Off line dating
The terms "online" and "offline" have specific meanings in regard to computer technology and telecommunications in which "online" indicates a state of connectivity, while "offline" indicates a disconnected state.
They are states or conditions of a "device or equipment" or of a "functional unit".The online context is given to other words by the prefixes "cyber" and "e", as in the words "cyberspace", "cybercrime", "email", and "ecommerce".During the 19th century, the term "on line" was commonly used in both the railroad and telegraph industries.For railroads, a signal box would send a messages down the line (track), via a telegraph line (cable), indicating the track's status: "Train on line" or "Line clear".One example of a common use of these concepts with email is a mail user agent (MUA) that can be instructed to be in either online or offline states. When online it will attempt to connect to mail servers (to check for new mail at regular intervals, for example), and when offline it will not attempt to make any such connection.To be considered online, one of the following may apply to a system: it is under the direct control of another device; it is under the direct control of the system with which it is associated; or it is available for immediate use on demand by the system without human intervention.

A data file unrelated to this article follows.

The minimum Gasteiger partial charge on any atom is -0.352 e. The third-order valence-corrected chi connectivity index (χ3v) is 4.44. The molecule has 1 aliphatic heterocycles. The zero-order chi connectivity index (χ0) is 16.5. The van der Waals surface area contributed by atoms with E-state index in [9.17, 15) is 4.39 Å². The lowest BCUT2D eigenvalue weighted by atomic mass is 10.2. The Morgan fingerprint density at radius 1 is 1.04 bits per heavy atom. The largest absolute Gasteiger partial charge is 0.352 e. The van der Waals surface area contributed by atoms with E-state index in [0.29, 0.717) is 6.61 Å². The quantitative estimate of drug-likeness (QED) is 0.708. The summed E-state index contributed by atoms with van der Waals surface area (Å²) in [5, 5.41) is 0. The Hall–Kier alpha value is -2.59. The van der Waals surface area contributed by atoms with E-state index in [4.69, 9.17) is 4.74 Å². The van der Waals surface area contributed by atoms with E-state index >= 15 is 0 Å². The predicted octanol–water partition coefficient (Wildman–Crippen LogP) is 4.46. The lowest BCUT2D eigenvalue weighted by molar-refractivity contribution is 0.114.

In contrast, a device that is offline meets none of these criteria (e.g., its main power source is disconnected or turned off, or it is off-power).
The Oxford dictionary defines "online" (sometimes also referenced as "On the Line") as "controlled by or connected to a computer" and as an activity or service which is "available on or performed using the Internet or other computer network".
The term is utilized within terms such as these: "online identity", "online predator", "online gambling", "online shopping", "online banking", and "online learning".
The online or offline state of the MUA does not necessarily reflect the connection status between the computer on which it is running and the Internet.
That is, the computer itself may be online—connected to Internet via a cable modem or other means—while Outlook is kept offline by the user, so that it makes no attempt to send or to receive messages.
Similarly, a computer may be configured to employ a dial-up connection on demand (as when an application such as Outlook attempts to make connection to a server), but the user may not wish for Outlook to trigger that call whenever it is configured to check for mail.